Paper v. Digital Revision

Do you print out your novel to revise, or do you do the revisions all on screen?

Paper v. Digital Revision

The Summer 2008 Author’s Guild Bulletin has an article by literary agent, Richard Curtis, entitled, “Watched Any Good Books Lately?”

He says:

Not so long ago an editor told me she’d discovered that the Sony Reader was so perfectly suited to reviewing manuscript submissions that her boss purchased them for everyone on the division’s editorial staff. She simply uploads manuscript files and reads the book at home or on her commute to and from work. Recently I have heard many an editor rave about the virtues of the Sony (and to a lesser extent Amazon’s Kindle) as an editorial tool. They also speak of the “green benefits of paperless transmission of texts. Authors and agents benefit too, thanks to savings on photocopy, printing and mailing costs.

Alvina Ling, editor at Little Brown loves her Sony reader.

Curtis says there are three reasons to use an ebook reader:

  1. Go Green. Paperless saves money.
  2. Reviewing Submissions.
  3. Editing Manuscripts.

I think everyone will agree with number one and two. It’s number three that I’m uncertain about.
Enter this book.

myth of paperless

The Myth of the Paperless Office is a fascinating study of the practices of paper v. digital in an office environment. The researchers approached the study as an anthropological study of how a society operates. I’ll leave you to read all the details, but one thing is relevant here.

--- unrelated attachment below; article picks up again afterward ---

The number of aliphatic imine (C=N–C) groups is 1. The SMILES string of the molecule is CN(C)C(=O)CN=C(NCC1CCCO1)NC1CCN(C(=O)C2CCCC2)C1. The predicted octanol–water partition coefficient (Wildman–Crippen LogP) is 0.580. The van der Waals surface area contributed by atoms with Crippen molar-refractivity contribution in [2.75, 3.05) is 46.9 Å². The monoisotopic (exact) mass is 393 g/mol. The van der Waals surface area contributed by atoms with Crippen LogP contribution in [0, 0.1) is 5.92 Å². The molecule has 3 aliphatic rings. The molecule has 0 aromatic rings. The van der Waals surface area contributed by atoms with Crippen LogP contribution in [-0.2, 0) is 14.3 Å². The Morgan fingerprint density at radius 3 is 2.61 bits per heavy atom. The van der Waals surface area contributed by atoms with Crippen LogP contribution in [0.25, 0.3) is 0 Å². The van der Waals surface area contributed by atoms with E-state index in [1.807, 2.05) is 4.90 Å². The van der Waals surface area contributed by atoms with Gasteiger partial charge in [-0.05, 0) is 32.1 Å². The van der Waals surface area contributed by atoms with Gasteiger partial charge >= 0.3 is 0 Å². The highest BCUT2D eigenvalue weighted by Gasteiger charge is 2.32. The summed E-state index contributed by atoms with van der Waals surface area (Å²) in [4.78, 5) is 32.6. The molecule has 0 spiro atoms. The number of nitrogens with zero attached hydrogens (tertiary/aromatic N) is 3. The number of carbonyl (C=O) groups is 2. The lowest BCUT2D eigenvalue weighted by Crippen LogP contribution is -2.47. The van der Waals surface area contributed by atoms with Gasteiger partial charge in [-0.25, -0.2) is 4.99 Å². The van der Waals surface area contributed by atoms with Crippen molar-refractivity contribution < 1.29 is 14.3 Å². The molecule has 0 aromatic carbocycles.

The study found that when a person was composing a piece based on several sources, it was easier to have those sources printed out. Otherwise, it was cumbersome to shift back and forth between screens. Tabbed browsers like Firefox have made this easier, but it’s still easier to handle paper.

When editing was required, paper was usually used. This was especially true when two people sat down side by side to work on something. Paper copies for each made the process smoother.

Digital, then, was used to archive or store the final product and this research suggested that was it’s best use — at the time.

Do you Use Digital or Paper Editing

So, do you use digital or paper editing? I find that I do both.

I participate in several online critique groups and we exchange mss by email. Often, I will use the Comments feature of Word to give feedback. But I also find that I prefer to print it out and mark it up and I feel I am a better critiquer on the paper copies. I miss things or skim over too much on the digital version. On the other hand, if I have to explain WHY I think something needs to be changed, it’s easier to do that in depth if I’m typing. I’m on the fence about doing digital editing.

I wonder if editors who edit on the Sony reader are skimming and missing things? I don’t know. Tabbed browsers have made composing easier when you use multiple documents. Maybe there are features of the Sony reader that make editing easier, too.

So — do you use digital or paper editing or both? Why do you prefer one over the other?